Written by Christine Pitawanich, Posted: Mon, April 2 2012 at 6:50 PM, Updated: Mon, April 2 2012 at 7:37 PM
On the quiet streets of Ashland, conflict is brewing over the deer population.
"I understand it's a very controversial issue," said Ashland resident, Serene Ireland.
An especially controversial proposal made by one man: to curb the population by hunting deer with bows and arrows. That idea and the ensuing outrage forced officials to cancel the deer count.
"Very few, under five people have proposed that this data be used as a means to call or to kill the deer so we can limit the number in Ashland and that is not the purpose at all," said Carol Voisin, who is an Ashland City Councilor and sits on the Urban Wildlife Committee as well.
"That's totally misrepresenting what the deer count is about," she continued.
Voisin said the sole purpose of the count is to obtain information and to track the herd in Ashland.
"We could determine how they migrate, what kind of diseases they have and what's happening to them," said Voisin.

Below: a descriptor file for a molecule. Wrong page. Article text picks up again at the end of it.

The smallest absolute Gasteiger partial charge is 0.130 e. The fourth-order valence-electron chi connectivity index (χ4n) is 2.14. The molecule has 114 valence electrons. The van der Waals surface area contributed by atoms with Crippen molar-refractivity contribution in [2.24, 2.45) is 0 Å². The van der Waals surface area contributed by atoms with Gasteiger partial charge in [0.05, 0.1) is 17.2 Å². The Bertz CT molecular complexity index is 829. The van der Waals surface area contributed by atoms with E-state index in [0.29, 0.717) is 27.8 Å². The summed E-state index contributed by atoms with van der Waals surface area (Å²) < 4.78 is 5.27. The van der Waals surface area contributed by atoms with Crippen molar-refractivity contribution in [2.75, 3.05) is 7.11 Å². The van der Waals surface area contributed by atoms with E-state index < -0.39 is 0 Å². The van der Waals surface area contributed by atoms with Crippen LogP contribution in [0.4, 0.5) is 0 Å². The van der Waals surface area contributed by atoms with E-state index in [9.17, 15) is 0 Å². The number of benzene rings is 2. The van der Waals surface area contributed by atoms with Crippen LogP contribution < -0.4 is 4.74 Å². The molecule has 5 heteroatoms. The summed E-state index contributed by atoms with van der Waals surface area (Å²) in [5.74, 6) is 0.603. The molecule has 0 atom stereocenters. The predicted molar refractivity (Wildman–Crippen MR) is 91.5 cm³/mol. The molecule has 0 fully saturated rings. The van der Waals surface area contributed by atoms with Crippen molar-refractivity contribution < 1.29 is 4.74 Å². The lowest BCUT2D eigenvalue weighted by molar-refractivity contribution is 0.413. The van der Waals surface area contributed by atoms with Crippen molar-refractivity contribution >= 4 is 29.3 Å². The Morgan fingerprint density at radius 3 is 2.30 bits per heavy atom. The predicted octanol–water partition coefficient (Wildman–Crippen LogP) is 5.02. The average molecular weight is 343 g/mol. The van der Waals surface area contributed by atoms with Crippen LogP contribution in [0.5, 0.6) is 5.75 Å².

But Voisin said Ashlanders distrust what the deer count numbers will be used for. She said scientists are concerned their results will be used as ammunition for one side or another.
"The scientists involved [...] cannot present data or observations that are in any way compromised by this kind of contention and misrepresentation of what they're doing," said Voisin.
"I don't see how information should be used as a weapon to kill the deer, but I think it's important information to start gathering," said Ashland resident, Louann David.
Many Ashlanders agree it's important information to gather...once the tension goes down.
The last count was conducted late last year. The number of deer came in at almost 200.
It won't be determined how much the deer population has grown until there's another count. If the controversy dies down, it's possible the deer count could begin again this upcoming fall.
Christine Pitawanich was born and raised in the Pacific Northwest. In 2010, she received a master's degree in Broadcast Journalism from the S.I. Newhouse School of Public Communications at Syracuse University in New York.
Christine also has a Bachelor of Arts degree in Communications from the University of Washington.
Before joining the NBC5 News team, she had the opportunity to file reports from Washington D.C. for WFFT FOX Ft. Wayne News in Indiana. Christine has also interned at KOMO-TV in Seattle.
Christine loves to ski, try new food and have fun in the outdoors.